In ESPN’s Top 100 Baseball Players for 2021, here’s our prediction on who’s next in our MLB rankings among the 30 clubs that didn’t make it this year.

In most cases, that means they will be added to the roster before the 2022 season or perhaps the 2023 season, as each team has roster-eligible players who leave each year. So it seems foolish to project a minor league player who is still a few years away from the big leagues – although there are circumstances where it makes perfect sense.

In 2019, 99 players recorded 3.0 WAR or more in the fan chart to establish a pure cutoff point. It’s important to note that this doesn’t mean you’re having a 3-win season, it means you’re seen as a 3-win talent, those are very different things. Few relievers have reached that level of performance, and even fewer are expected to be able to repeat it; the same goes for players with more limited physical abilities. As a reference for some of the lesser-known names, here’s my list of the top 100 prospects for 2021.

Charlie Morton, RHP.

Atlanta presents a challenge as the eight obvious candidates were selected. Morton and Travis d’Arnaud are solid veterans in the rundown, Drew Waters and Christian Pace are aspirants not quite ready to break through, Kyle Wright and Bryce Wilson are on a roller coaster for aspiring developers, and Austin Riley has yet to make his major league debut.

I picked Morton because, even though he’s 37 and his speed has slowed a bit, his performance (even in the playoffs) doesn’t indicate that he’s a 3+ starter yet. In retrospect, I think the Rays would rather have him back than spend nearly as much money on free agents for Chris Archer, Michael Wacha, Rich Hill, Collin McHugh and Chaz Rowe this year.

Dolton Warshaw, C.

The Snakes have an exciting farm system full of high-potential players, but it will be a few years before they get there, while a former top 100 prospect, Warshaw, will get plenty of playing time this year. He’s mostly used in the outfield, but he’s a naturally good catcher who fits well in the reality of the 2022 automatic strike zone, though Carson Kelly is better behind the plate.

Adley Rutschman, C.

The O’s don’t have anyone on the roster this year, but they do have one of the best prospects in baseball – although it’s unlikely he’ll make the Big Leagues this year and thus won’t be on the roster next season either.

2 Connected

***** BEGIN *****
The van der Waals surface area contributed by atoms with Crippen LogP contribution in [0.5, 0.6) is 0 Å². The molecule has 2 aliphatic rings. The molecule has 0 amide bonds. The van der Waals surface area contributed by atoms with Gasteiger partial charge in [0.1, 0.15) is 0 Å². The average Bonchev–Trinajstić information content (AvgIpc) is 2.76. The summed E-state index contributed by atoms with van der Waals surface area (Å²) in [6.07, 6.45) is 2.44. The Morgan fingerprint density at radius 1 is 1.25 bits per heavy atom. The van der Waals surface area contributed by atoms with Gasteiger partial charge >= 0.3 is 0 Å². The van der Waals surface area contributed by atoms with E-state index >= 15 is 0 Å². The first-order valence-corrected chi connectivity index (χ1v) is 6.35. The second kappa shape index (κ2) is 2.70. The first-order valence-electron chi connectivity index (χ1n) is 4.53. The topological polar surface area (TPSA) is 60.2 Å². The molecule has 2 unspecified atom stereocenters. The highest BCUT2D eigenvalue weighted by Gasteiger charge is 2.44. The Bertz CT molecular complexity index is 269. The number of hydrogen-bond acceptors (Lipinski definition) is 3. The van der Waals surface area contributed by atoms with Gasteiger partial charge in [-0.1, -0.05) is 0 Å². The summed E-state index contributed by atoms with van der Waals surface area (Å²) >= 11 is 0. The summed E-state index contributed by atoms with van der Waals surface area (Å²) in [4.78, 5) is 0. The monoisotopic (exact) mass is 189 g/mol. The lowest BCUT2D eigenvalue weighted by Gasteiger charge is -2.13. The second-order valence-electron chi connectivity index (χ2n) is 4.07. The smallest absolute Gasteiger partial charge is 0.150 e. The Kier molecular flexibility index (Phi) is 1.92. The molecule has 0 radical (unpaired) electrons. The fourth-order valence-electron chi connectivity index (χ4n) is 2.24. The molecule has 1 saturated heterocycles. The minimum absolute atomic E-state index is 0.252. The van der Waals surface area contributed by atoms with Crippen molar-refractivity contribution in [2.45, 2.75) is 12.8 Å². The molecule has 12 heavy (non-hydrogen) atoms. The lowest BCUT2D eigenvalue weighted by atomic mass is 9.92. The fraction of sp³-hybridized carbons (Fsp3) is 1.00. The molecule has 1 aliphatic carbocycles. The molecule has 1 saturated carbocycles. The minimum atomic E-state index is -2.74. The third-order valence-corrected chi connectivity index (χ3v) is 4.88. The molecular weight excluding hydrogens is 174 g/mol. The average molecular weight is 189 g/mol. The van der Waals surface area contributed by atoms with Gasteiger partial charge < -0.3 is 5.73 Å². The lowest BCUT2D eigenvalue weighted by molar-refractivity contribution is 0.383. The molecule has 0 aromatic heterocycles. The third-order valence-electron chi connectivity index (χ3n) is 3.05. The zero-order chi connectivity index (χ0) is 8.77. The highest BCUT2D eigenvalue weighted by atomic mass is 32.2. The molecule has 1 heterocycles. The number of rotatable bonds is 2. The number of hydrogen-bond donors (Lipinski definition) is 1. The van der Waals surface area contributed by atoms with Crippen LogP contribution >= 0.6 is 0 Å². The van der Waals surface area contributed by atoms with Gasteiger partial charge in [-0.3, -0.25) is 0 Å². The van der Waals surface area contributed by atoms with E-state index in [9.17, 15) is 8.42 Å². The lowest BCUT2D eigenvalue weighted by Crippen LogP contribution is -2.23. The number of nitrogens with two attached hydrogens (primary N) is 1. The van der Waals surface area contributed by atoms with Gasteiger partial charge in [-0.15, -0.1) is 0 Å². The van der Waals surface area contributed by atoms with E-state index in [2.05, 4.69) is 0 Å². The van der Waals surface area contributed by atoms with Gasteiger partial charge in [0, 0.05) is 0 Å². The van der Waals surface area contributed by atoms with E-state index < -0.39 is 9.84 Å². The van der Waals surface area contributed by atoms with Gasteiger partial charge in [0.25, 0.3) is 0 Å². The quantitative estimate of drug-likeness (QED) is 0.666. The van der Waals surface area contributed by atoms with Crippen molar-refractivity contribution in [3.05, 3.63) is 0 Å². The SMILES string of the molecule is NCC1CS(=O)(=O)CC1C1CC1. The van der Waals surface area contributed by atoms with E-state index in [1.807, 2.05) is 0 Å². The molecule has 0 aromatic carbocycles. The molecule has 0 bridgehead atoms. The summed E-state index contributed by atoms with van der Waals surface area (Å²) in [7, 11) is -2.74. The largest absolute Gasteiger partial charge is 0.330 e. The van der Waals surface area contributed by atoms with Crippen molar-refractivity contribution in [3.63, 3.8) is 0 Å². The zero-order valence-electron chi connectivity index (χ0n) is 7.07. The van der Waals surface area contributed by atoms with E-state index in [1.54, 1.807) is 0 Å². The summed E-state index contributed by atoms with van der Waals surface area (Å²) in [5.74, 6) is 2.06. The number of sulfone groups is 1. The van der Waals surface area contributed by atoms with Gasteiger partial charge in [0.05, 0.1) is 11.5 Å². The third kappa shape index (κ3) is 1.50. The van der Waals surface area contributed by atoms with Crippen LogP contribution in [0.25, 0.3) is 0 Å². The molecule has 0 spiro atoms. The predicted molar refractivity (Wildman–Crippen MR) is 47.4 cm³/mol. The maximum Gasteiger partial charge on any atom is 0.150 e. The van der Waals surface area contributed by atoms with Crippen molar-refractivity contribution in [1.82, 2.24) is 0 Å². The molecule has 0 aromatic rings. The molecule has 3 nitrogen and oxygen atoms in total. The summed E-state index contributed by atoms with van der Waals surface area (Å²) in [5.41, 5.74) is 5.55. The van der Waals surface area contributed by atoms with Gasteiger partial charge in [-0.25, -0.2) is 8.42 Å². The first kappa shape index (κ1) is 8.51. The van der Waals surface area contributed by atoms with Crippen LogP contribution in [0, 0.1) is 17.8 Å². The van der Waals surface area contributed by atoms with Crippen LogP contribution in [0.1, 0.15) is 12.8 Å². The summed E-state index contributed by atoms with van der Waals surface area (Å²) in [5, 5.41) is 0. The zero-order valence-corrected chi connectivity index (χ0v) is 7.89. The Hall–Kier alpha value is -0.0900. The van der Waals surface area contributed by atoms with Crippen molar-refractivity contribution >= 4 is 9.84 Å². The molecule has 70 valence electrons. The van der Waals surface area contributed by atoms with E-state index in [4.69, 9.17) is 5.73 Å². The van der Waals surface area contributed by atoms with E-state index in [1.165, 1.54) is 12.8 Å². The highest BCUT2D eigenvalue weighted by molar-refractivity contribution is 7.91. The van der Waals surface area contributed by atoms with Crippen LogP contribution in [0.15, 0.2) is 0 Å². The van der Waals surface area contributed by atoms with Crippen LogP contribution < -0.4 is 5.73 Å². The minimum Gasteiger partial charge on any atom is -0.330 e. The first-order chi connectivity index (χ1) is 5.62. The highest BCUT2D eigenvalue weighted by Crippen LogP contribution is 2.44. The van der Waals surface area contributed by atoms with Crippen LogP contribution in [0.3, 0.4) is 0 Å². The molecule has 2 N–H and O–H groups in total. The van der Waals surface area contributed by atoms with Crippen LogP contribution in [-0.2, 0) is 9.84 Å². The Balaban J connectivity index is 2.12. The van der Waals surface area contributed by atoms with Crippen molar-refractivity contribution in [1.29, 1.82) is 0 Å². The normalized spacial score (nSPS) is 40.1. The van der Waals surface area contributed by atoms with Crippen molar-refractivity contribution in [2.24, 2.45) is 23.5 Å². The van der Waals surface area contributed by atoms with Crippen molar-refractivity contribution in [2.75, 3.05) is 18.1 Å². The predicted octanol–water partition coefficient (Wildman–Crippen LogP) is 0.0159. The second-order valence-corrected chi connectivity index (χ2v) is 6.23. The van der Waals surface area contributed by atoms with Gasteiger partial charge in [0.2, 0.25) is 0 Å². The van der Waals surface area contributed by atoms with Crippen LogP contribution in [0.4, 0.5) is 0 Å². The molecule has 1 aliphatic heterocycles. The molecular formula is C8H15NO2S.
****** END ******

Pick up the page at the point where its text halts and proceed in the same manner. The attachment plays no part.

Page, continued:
Barring a breakthrough from John Means, Baltimore is unlikely to add anyone to the roster next year, and Rutschmann has a realistic chance of starting in 2022, so I’m projecting him on our MLB roster for the start of the 2023 season. The O’s were picked second this summer, so there probably won’t be a pitcher like Kumar Rocker or Jack Leiter in the big leagues.

Chris Sale, LHP

Sale and Noah Syndergaard are not well regarded because they are essentially projecting WAR this season, and they are both coming off a Tommy John surgery and won’t play the entire season anyway. Still, it’s likely both will succeed if you make a prediction three years from now or even the actual talent level, so it’s easy to see Sale next year.

Ian Happ, Chief Financial Officer

Happ will be on the list this year if he has a breakthrough 162 games, so he’s an easy choice for this list. He’d get 5 WAR if you extrapolate his numbers over the whole season, he’d have the low stats and pedigree to back it up, and he’d be able to play six positions in the field skillfully. Wilson Contreras is playing below his WAR values because he’s not that good at the quantitative elements of catching, and he’s probably already peaked as a player on the margins.

Andrew Vaughn, 1B

The Padres, White Sox and Marlins have the most solid candidates on this list. The Padres and White Sox have a deep, competitive roster and many promising players, while the Marlins have only a solid group of young players.

Veteran pitchers like Lance Lynn, Liam Hendricks and Dallas Keuchel are good options, but they’ve probably reached their peak and aren’t on the roster this year. Meanwhile, two elite White Sox prospects who didn’t make the list – 1B Andrew Vaughn and RHP Michael Kopech – have a realistic chance of becoming Rookie of the Year in 2021. I’m going with Vaughn because it’s easier for a position player to make the team than a pitcher.

Sonny Gray, RHP.

Gray has been pretty much the same pitcher his entire career, so I don’t know why he’s not on the list this year. Several stable, healthy, experienced starters like Lance Lynn, Zack Greinke, Charlie Morton, and Kevin Gausman were also not selected, and I think some of them were among the last to be selected, given their track record.

James Karinchak, RDF

I’m tempted to vote for Nolan Jones, but the choice goes to Karinchak because he’s already probably the best reliever not on the list, and he definitely belongs in the top three. In 32.1 innings, Karinchak is on par with Josh Hader (who made the list) or Liam Hendricks (who just missed out) and he’s only 25. There aren’t many mistakes, and he needs to keep that up as the season progresses, but he’s almost there.

Zak-Win, RF

On the Rockies’ roster were star player Trevor Story, who has likely been released, and ace Nemec Marquez. Colorado is not in a good position in many ways, and the best candidate for the team of the future is a 19-year-old who hasn’t played a pro game yet. Other possibilities include a boost from John Gray, a rebound from Kyle Freeland or Charlie Blackmon, or a breakthrough from the oft-injured former candidate Brendan Rodgers.